UKRAINIAN VILLAGE — A landmarked vacant church could become condos — though an alderman and community leaders say more details are needed before the project gets their support.
At the southeast corner of Walton Street and Hoyne Avenue in Ukrainian Village since 1905, St. John's Lutheran Church was designed by architects Henry Worthmann & John Steinbach, who were "arguably one of the city's most accomplished church designers," according to a Landmark Commission report.
Most recently used by members of the Seventh Day Adventist Church, the 7-lot, 17,532 square-feet parcel had been on the market since 2005 and was declared a city landmark in March, just weeks after being purchased by a prolific real estate developer.
Alex Troyanovsky, owner of Mokin Development LLC, which is a division of Regency Development Group, purchased the buildings at 913-25 N. Hoyne St. for around $1.1 million in February, according to Igor Michin of MBI Builders, the project's general contractor.
Architect Orest Baranyk of Baranyk & Associates will be designing the condos, which will be developed by Regency, which specializes in commercial and residential development in Chicago and Russia, according to its website.
The proposed plan would create 19 luxury condos on the church and school site ranging from 1,200 to 1,500 square-feet and cost in the $400s range.
The majority of the condos will be two-bedroom, with one one-bedroom unit and one three-bedroom unit, Baranyk said. Ten condos will be in the church and nine in the adjacent school building.
Michin said he's worked with Troyanovsky since the 1990s and they've developed dozens of properties together, including a 54-unit loft conversion at 824 W. Superior St. and a luxury home at 2052 W. Ohio St.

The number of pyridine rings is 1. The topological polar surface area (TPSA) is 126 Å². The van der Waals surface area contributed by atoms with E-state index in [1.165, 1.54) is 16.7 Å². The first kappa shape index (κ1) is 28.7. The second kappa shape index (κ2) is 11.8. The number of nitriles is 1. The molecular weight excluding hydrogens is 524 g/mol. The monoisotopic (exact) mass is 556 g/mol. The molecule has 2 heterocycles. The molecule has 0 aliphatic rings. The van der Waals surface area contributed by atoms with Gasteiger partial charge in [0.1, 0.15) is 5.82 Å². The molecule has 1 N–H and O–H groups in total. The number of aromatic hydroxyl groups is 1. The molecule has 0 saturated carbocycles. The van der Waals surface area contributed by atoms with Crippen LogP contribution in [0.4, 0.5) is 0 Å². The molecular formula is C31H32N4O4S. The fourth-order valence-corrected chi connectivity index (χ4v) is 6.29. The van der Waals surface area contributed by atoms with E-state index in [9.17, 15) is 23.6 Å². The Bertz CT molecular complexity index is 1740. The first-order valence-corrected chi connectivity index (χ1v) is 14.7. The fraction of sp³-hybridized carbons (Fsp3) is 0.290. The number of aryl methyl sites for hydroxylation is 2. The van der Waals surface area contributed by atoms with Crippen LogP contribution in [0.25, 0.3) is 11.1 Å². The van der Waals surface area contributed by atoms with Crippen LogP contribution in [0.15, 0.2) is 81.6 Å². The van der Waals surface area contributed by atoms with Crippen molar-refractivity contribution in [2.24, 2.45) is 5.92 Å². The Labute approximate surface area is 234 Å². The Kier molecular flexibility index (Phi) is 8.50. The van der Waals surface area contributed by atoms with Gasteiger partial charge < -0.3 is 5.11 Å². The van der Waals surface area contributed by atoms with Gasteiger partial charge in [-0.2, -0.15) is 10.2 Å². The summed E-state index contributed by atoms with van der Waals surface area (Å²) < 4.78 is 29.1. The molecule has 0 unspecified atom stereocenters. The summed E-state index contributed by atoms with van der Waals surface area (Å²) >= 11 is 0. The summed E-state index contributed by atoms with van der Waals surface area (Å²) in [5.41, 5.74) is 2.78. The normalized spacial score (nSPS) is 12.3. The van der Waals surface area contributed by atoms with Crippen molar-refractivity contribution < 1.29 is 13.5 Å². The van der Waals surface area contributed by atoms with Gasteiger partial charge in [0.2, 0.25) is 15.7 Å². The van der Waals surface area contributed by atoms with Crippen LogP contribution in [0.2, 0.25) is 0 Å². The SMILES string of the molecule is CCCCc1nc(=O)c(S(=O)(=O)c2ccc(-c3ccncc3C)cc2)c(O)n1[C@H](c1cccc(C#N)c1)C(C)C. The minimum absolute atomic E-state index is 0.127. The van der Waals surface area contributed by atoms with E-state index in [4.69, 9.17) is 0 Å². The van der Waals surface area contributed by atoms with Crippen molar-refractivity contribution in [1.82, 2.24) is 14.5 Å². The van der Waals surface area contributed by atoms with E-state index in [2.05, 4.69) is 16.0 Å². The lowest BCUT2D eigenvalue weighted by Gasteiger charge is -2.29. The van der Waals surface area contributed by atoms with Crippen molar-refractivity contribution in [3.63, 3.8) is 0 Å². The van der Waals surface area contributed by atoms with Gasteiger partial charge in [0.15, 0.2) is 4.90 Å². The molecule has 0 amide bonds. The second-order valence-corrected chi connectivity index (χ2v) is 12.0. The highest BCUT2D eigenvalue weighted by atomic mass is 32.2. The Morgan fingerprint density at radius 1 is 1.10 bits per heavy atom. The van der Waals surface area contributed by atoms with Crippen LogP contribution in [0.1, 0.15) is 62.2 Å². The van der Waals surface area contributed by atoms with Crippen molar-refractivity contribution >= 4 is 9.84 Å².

But they've never tackled a historic landmark church.
"It will be unique space, not your typical cookie cutter with same layout. It will build a lot of history and excitement. There is a huge market for spaces that aren't ordinary," Michin said.
Claiming to be "almost 100-percent sure the zoning change will happen," Michin said, "The church has been vacant for a long time. I would imagine that all the neighbors and everybody would support this becoming a residential property. It will only create value for the neighborhood."
Jim Banks, an attorney for the developer, is seeking a zoning change to build 19 units rather than the 17 units allowed under the existing zoning.
Paul Matwyshyn, president of the Ukrainian Village Neighborhood Association, said that Baranyk came to their May meeting seeking support on his zoning request. He asked for the developers to come to their group's next meeting, when more of their members and community residents could attend.
Our Urban Times reported that the main concern from the group's May meeting with Baranyk was access to an underground parking garage that would require a curb cut on Hoyne Avenue. That would create a driveway between the church building and the school.
"They are making a very difficult situation and are pushing for the project to have alley access to the garage and basement as opposed to a curb cut," Baraynk said.
Baranyk promised the exterior of the buildings "will look exactly as it is" since they are landmarked. Added Michin: "From what I understand the facade needs to stay the way it is, the windows, the crosses, everything."
Troyanovsky, once a prominent force in Oak Park real estate based on news reports, is traveling out of the country and is not expected to be at the June 20 neighborhood association meeting, according to Baranyk and Michin.
Matwyshyn said its "it's too early to say" how his group feels about the project and would "like to hear their full presentation."
Ald. Bob Fioretti (2nd) said that no zoning change will be approved until the developers "have solid community support for their project."
Jonathan Fine, executive director of Preservation Chicago, said that "the best reuse of the church would be as another house of worship" but that "we have way more houses of worship than worshippers."
"The devil is in the details," he said. "Will they add anything unsightly that would diminish the historic character of the church? Is it done in a sensitive manner and are they being as creative as they can?"